Just in case we didn’t hear him the first time, Jurgen Klinsmann repeated it on World Cup eve. He doesn’t think the U.S. squad, the team he coaches, can win the golden trophy this year. I don’t believe the Americans will do much in Brazil, nor do you, nor does anyone else with even a modicum of soccer knowledge — but when the national coach blurts it out twice, before the first ball is kicked, I have to wonder why I should bother watching.
“I think for us now, talking about winning a World Cup is just not realistic,” he said in Sao Paulo, mere days before the Americans take on their recent nemesis, Ghana, in first-round group play. “First we’ve got to make it through the group. So let’s stay with our feet on the ground and say let’s get that group first done, and then the sky is the limit. But a half a year before and even today before the World Cup starts — to say that we should win the World Cup is just not realistic.
“If it is American or not, you can correct me however you want.’’
The approach is embarrassingly un-American, if that’s what he’s getting at. Hired three years ago to fix a wayward U.S. program, the German national hero is speaking the truth about our ho-hum soccer condition at absolutely the wrong time, as if to take pressure off himself. This is a country that believes in sports miracles, none bigger than a 1980 Olympic hockey team with which he might want to familiarize himself.
No one is saying Team USA “should’’ win the World Cup, as Klinsmann noted. What we’d like to see is a breakthrough of sorts — a victory over Ghana, progress against Portugal and Germany in a daunting Group G. Klinsmann’s unnecessary pessimism casts gloom upon a U.S. cause that’s difficult enough to rally around every four years. It’s hard to sell the sport to the American masses, as ESPN and Fox and NBC continue to do with great vigor, when our World Cup team keeps losing to Ghana. The least Klinsmann can do is let U.S. fans embrace their hopes and dreams, hollow as they are, before they’re officially punctured starting Monday in Natal.
Sorry, he says. Only fans of real contenders, such as Brazil and Germany, are allowed to be positive, according to the Klinsmann meter. “The whole country (Brazil) will now be in the stadiums to watch their Selecao. They expect the title,” he said. “If you coach Germany, they expect a title. There is not discussion how far you can go, your goals.”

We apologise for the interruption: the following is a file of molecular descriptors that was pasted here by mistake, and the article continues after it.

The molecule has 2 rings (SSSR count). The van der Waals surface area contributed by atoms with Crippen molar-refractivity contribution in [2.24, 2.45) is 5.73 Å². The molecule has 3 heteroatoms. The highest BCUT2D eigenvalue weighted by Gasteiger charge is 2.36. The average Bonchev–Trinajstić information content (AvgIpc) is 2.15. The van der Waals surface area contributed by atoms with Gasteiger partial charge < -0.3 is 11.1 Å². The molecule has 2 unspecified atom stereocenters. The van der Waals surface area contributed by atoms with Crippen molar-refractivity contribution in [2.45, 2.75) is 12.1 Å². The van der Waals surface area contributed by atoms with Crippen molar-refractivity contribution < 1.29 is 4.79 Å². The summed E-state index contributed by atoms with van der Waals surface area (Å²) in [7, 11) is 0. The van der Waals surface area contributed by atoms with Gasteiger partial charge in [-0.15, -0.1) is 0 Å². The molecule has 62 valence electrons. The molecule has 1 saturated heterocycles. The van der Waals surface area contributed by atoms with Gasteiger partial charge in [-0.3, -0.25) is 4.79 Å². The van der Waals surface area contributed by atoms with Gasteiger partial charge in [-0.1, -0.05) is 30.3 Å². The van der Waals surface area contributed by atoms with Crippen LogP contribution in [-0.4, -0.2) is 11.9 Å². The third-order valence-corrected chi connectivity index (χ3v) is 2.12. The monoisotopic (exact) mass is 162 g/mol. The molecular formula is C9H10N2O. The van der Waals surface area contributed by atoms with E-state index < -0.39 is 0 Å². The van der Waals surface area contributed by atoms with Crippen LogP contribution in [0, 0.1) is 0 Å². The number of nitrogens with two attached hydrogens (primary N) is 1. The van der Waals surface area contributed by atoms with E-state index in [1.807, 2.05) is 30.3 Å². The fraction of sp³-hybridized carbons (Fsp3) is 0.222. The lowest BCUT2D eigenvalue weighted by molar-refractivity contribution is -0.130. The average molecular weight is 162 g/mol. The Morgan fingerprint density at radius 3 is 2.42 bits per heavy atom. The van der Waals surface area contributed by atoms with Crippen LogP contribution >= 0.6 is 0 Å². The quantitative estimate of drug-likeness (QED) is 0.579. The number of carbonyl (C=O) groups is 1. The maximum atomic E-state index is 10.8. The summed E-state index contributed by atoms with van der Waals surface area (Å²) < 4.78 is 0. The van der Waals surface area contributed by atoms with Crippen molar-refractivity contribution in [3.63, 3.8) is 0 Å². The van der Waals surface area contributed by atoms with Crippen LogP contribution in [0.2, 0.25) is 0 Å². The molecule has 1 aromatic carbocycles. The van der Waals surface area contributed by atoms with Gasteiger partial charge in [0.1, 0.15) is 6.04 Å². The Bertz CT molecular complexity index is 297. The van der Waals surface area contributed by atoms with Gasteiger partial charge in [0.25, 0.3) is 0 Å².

Fortunately, Landon Donovan is defending America’s honor against a coach who doesn’t understand the national mindset. Foolishly left off the 23-man U.S. roster by Klinsmann, Donovan — merely the most recognizable and accomplished of American soccer players — thinks Klinsmann’s stance is all wrong. Not that Donovan is right in predicting the Americans will win the World Cup — he said so at a rally for the American Outlaws fan group — but it sure beats the Klinsmann blues.
“This will come as a surprise to nobody, but I disagree with Jurgen,” said Donovan, who likely will criticize Klinsmann early and often as an ESPN analyst if the U.S. doesn’t fare well. “I believe it and I think all of America believes we can do it. I agree with the American Outlaws — `We believe that we will win.’
“In my opinion, Germany’s one of the best teams in the world, and if we can beat Germany, why can’t we (advance from the group)?”
Also bucking Klinsmann is one of his players, defender Geoff Cameron. “Let the doubters doubt. That’s why Americans are Americans,” he said, per ESPN.com. “We like to be the underdogs and challenge big things. The sky is the limit for us. Things happen. Miracles happen. This team might not be as talented as Spain, as Brazil, but they can make it farther than people thought. All 23 guys believe the same thing. We can turn heads.”
Oddly, Klinsmann named five German-American players to the team, all raised in Germany as the sons of U.S. servicemen. “Every year we are getting stronger,” he said.
“We are going to take the game to Ghana and they will take it to us and it will be an exciting game and then we go from there.’’
Can’t wait, coach.